Board’s disconnect with cloud security concerning

Read time 2min 10sec

Cloud security doesn’t appear to be a board-level problem. In fact, only 45% of the respondents of a recent PWC report say their corporate board actively participates in setting security budgets.

“This is very concerning,” said Shaun Searle, country manager for African regions at Redstor, speaking yesterday at the ITWeb Security Summit 2019.

“If the board isn’t talking about (security), thinking about it, and taking action, it will be extremely problematic to get budget allocated, to be agile enough to resolve issues quickly, and plan for potential financial emergencies.”

All too often, he said, he’s worked with IT decision-makers who have taken the time to investigate and identify areas of data risk, then collected and summarised various solutions, often over several months, only to have the budget declined or delayed to the next financial year.

Citing another study by consultancy firm EY, Searle said more than three-quarters of organisations say a significant data breach would be a catalyst for increased spending. This, he added, feels like closing the stable door after the horse has bolted.

Even more frightening is that some 64% of organisations believe an attack that does not cause harm would not trigger budget increases.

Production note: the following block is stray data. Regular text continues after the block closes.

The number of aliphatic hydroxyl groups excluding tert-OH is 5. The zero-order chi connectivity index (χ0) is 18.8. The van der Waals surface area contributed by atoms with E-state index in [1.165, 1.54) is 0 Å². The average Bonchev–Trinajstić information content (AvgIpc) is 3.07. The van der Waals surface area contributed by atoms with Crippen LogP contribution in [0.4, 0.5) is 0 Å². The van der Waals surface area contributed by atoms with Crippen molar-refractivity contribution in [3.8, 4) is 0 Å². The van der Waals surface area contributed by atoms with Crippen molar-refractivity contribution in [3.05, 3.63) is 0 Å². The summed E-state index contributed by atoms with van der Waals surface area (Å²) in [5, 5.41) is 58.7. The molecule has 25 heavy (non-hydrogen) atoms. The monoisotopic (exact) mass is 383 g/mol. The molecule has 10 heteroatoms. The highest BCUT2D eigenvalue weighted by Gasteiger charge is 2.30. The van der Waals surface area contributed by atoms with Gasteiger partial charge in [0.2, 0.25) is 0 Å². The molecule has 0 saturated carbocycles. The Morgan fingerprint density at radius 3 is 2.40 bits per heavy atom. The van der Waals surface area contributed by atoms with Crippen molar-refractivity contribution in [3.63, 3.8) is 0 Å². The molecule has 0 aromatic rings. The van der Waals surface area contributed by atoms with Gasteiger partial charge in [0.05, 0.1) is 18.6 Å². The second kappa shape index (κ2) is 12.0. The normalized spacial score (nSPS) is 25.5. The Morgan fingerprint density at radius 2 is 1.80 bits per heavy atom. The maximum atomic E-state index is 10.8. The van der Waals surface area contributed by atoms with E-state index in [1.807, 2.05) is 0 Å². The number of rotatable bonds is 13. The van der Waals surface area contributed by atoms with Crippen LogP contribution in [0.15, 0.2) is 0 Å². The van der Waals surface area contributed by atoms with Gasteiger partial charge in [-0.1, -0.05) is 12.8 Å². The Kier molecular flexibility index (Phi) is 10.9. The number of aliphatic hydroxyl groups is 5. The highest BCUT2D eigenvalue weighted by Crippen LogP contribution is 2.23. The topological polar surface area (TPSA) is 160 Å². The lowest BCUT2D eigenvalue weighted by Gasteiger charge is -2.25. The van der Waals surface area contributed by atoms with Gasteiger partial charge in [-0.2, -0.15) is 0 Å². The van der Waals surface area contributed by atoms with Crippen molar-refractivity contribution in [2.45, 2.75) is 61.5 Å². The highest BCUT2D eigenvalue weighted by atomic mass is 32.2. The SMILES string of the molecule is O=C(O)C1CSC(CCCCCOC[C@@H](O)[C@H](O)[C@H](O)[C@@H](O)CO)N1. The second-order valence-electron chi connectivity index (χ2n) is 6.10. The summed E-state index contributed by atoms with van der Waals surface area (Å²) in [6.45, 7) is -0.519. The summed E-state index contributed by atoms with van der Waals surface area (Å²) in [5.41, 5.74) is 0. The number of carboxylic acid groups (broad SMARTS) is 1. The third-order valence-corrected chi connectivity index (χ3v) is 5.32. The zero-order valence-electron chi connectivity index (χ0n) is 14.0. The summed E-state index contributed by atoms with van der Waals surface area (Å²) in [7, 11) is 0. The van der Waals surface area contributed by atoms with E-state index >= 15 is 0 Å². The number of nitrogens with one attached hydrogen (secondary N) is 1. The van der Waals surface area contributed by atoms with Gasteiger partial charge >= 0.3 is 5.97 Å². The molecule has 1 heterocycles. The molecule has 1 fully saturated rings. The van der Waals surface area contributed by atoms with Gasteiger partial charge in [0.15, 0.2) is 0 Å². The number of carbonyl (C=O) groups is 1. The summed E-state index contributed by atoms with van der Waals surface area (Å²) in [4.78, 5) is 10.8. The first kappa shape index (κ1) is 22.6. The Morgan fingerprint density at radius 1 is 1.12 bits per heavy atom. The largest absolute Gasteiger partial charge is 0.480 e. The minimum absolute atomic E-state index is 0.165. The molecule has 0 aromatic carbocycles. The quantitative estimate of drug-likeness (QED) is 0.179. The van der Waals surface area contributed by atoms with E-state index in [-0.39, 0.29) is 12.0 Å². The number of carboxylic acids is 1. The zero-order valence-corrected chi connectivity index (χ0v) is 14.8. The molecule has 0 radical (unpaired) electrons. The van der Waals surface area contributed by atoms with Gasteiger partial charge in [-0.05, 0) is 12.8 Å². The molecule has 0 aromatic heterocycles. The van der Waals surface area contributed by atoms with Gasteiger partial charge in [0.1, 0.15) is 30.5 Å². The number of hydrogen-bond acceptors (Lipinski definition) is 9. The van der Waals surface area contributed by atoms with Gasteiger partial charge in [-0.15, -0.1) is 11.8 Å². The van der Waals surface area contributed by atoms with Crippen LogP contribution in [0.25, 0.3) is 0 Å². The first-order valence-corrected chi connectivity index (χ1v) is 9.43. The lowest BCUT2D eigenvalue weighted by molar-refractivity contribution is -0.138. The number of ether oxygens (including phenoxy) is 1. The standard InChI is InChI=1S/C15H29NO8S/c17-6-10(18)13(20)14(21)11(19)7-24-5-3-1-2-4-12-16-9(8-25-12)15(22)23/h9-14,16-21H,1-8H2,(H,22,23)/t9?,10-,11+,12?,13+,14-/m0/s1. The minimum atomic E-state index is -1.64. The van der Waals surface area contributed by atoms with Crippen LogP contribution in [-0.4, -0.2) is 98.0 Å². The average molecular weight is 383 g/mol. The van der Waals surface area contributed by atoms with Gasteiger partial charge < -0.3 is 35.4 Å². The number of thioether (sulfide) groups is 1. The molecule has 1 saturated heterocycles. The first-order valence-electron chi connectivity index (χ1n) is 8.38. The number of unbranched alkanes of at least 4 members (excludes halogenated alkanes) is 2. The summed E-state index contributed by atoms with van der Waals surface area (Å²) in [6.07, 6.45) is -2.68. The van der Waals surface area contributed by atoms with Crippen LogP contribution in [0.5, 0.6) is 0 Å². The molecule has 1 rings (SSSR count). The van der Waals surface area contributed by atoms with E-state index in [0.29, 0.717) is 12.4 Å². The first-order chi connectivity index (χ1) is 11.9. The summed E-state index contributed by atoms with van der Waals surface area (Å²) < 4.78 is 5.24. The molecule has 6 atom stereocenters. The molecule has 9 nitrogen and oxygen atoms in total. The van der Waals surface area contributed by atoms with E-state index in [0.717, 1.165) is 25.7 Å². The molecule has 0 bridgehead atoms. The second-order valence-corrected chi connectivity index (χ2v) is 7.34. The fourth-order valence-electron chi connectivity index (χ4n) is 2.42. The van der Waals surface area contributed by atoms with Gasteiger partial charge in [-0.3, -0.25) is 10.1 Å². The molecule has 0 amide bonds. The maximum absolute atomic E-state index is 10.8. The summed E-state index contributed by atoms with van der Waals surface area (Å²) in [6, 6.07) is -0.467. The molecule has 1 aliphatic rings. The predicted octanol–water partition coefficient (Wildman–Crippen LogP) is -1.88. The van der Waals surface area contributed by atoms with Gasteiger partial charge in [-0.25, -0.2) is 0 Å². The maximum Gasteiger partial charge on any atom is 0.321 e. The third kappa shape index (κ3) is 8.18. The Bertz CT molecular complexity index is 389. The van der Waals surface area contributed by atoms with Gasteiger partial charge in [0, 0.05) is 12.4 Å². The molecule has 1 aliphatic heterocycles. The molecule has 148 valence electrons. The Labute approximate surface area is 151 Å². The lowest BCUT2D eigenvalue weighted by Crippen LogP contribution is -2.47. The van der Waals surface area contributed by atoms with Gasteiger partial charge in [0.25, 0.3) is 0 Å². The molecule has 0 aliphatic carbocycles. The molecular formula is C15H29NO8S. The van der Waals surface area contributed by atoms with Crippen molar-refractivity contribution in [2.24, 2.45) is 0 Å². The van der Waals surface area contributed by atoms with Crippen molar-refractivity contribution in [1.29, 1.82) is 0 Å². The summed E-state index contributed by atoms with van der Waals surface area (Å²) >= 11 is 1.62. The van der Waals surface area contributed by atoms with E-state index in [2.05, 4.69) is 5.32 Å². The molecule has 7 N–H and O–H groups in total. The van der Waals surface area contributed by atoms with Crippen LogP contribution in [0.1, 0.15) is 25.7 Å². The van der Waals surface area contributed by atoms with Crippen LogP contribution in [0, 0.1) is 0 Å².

“What’s the takeaway? Cloud security doesn’t seem to be an issue that concerns either business or finance managers.”

The reasons why cloud security is so important is the explosion of data. “Data is everywhere – some in the cloud, some onsite, some important and some not. Our approach to data management, whether cloud, onsite or hybrid, is to discover, manage and protect. To achieve this, we need to protect any application, OS or database, across multiple service providers and sources, with a view into your landscape from a single control centre.”

Incident response plans missing

Searle also made reference to an IBM study that found that 77% of organisations do not have a formal cyber security incident response plan in place.

“This one shocked me to my core. It means that nearly eight out 10 people sitting in this room don’t actually have a plan should a major cyber security incident happen.”

In his experience, organisations tend to believe they have the necessary tools to recover from a data breach, but without the plan and input from professionals, `it’s a little like getting a flat tyre and not knowing in what order to use the tools’.

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